• Brown Butter and Sage Scalloped Sweet Potatoes
  • Roasted Sweet Potatoes and Kale with Cranberries
  • Thanksgiving Cabbage Rolls with Cornbread Stuffing
  • Cider Roasted Vegetables
  • Spiced Delicata Squash
  • Roasted Cauliflower Gratin
  • Butternut “Pumpkin” Pie

Storage and Preservation Tips:

  • Sweet Potatoes, Potatoes, and Winter Squashes should not be refrigerated. Keep them out of direct sunlight, in a dry place with some air circulation.
  • Lettuce, Spinach, Kale, Bok Choi, Broccoli, and Cauliflower are best used right away. If you don’t plan to eat them this week, we recommend blanching them and freezing in ziplocs (except for lettuce which doesn’t freeze well.)

 Happy eating this Thanksgiving!



Brown Butter and Sage Scalloped Sweet Potatoes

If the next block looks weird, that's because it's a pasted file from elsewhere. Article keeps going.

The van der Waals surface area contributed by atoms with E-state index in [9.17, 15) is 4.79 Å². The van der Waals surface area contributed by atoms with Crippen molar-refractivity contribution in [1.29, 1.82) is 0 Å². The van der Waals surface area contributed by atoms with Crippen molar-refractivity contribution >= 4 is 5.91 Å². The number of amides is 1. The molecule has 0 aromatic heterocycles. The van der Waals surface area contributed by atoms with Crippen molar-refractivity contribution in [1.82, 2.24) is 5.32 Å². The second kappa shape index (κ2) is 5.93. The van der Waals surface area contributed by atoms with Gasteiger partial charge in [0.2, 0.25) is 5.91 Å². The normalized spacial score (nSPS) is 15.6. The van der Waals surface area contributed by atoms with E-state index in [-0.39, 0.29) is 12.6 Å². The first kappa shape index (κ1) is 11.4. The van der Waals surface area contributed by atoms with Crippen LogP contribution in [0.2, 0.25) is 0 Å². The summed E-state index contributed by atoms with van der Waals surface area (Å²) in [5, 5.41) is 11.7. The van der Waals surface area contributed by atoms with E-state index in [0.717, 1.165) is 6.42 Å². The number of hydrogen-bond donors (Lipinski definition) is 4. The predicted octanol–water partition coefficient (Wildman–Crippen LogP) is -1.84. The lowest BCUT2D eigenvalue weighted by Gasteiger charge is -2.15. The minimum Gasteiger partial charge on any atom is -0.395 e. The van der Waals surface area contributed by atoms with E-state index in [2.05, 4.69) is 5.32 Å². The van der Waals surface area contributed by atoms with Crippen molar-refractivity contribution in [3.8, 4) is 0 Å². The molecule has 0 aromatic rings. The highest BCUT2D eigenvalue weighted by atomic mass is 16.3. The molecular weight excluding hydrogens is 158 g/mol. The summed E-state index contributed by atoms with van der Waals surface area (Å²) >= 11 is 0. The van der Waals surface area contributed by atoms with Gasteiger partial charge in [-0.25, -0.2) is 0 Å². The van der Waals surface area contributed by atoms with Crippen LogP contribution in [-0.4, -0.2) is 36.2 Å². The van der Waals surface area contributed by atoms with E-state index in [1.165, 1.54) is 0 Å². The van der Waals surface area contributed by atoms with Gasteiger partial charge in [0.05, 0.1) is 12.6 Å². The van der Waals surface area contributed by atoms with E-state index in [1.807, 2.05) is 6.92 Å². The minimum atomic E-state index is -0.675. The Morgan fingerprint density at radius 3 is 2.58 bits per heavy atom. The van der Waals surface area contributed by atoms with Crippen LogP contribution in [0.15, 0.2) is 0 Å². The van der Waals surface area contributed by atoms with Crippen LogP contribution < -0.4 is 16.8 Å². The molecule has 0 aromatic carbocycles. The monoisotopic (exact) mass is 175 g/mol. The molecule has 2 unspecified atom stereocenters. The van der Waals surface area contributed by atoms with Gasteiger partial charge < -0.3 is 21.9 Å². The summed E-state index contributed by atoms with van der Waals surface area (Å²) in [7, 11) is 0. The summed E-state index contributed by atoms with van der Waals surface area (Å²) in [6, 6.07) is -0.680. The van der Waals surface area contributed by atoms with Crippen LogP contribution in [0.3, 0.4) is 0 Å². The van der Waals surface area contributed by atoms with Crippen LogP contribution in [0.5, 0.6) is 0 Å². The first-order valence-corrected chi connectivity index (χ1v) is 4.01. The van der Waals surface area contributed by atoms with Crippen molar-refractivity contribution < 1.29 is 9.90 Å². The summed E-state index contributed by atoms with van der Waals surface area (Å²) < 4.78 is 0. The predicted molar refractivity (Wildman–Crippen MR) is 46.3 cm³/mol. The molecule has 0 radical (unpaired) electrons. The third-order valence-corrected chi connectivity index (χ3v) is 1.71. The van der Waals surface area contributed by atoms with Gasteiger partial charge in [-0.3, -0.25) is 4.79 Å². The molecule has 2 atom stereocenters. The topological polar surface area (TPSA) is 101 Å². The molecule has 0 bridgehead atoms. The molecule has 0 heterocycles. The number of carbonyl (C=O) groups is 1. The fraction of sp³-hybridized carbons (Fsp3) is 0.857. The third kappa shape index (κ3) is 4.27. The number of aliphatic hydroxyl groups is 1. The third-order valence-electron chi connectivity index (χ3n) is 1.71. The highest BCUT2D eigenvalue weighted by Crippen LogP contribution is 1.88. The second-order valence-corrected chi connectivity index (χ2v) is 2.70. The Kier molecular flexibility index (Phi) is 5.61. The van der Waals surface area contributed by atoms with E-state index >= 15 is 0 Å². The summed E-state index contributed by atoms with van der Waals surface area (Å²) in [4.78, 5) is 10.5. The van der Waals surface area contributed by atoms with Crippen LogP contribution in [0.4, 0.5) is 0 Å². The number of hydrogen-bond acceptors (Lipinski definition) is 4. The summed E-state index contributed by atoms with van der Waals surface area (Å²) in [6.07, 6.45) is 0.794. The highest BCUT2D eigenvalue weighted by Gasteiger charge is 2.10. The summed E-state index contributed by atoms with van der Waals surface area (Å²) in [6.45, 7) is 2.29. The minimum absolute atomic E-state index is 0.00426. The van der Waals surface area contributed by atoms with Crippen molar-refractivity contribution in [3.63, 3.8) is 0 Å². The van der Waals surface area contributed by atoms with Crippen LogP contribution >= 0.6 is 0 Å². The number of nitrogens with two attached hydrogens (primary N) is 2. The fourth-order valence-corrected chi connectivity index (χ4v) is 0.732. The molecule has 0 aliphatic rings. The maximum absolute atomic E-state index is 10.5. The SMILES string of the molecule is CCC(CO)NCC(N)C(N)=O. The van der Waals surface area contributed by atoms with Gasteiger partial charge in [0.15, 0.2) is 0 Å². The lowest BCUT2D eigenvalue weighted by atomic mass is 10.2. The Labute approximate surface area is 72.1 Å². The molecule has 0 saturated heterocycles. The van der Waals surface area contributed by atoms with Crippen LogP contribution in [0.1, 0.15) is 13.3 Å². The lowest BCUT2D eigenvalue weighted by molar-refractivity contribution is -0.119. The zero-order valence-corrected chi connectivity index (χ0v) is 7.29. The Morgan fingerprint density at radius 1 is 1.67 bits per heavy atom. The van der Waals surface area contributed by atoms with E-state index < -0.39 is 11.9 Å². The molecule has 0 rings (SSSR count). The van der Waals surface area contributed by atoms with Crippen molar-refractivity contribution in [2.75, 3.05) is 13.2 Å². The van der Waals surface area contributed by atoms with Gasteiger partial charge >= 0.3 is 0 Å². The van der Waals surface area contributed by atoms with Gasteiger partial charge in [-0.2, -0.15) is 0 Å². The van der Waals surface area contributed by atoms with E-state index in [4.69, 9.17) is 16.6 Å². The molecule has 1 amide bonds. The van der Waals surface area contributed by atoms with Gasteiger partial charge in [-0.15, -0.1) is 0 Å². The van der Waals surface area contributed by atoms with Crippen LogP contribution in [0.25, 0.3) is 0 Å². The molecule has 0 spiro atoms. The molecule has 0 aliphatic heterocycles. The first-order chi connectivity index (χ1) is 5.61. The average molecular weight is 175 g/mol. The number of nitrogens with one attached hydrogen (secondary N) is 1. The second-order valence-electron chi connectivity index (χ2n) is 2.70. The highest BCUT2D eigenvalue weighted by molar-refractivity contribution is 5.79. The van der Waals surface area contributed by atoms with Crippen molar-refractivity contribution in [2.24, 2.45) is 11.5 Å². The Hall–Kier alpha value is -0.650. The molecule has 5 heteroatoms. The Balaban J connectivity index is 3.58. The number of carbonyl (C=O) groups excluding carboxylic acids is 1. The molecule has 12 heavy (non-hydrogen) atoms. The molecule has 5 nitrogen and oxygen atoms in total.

5 cups sweet potatoes or yams, sliced to 1/8-inch thin rounds
3 tablespoons unsalted butter
3 fresh sage leaves, minced
2 tablespoons all-purpose flour
3 cups unsweetened almond milk
1 teaspoon salt
1/4 teaspoon pepper
1/4 teaspoon ground nutmeg
1/2 cup shredded Parmesan cheese, divided

Preheat oven to 350º.

In a saucepan over medium high heat, melt the butter and whisking frequently until it begins to brown, about 5 minutes. Add the minced sage to the brown butter and allow to cook until crisp, about 30 seconds. Add the flour to the brown butter and stir to combine, then add the almond milk, salt, pepper, nutmeg, and 1/4 cup of the Parmesan cheese to the saucepan. Stirring constantly, cook until the cheese has melted and the sauce begins to thicken, about 5-7 minutes. Remove from heat and set aside.